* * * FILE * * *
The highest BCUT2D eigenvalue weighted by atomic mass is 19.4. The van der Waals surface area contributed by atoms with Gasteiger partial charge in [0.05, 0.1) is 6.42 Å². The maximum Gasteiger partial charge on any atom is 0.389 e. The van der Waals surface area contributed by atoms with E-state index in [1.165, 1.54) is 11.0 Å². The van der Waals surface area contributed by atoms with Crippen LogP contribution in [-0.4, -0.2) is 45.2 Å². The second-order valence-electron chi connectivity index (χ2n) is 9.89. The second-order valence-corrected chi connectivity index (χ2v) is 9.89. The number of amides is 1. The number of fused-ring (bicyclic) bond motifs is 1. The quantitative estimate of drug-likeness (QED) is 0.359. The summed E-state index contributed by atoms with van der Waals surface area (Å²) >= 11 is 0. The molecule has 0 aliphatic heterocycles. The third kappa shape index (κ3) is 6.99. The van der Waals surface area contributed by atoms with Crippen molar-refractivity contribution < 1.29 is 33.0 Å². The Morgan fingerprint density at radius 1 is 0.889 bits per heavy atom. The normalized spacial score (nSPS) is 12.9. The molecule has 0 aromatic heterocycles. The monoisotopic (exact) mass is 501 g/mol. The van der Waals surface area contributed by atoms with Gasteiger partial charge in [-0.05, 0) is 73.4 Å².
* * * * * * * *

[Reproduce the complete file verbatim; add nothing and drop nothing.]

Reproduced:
The highest BCUT2D eigenvalue weighted by atomic mass is 19.4. The van der Waals surface area contributed by atoms with Gasteiger partial charge in [0.05, 0.1) is 6.42 Å². The maximum Gasteiger partial charge on any atom is 0.389 e. The van der Waals surface area contributed by atoms with E-state index in [1.165, 1.54) is 11.0 Å². The van der Waals surface area contributed by atoms with Crippen LogP contribution in [-0.4, -0.2) is 45.2 Å². The second-order valence-electron chi connectivity index (χ2n) is 9.89. The second-order valence-corrected chi connectivity index (χ2v) is 9.89. The number of amides is 1. The number of fused-ring (bicyclic) bond motifs is 1. The quantitative estimate of drug-likeness (QED) is 0.359. The summed E-state index contributed by atoms with van der Waals surface area (Å²) >= 11 is 0. The molecule has 0 aliphatic heterocycles. The third kappa shape index (κ3) is 6.99. The van der Waals surface area contributed by atoms with Crippen molar-refractivity contribution < 1.29 is 33.0 Å². The Morgan fingerprint density at radius 1 is 0.889 bits per heavy atom. The normalized spacial score (nSPS) is 12.9. The molecule has 0 aromatic heterocycles. The monoisotopic (exact) mass is 501 g/mol. The van der Waals surface area contributed by atoms with Gasteiger partial charge in [-0.05, 0) is 73.4 Å².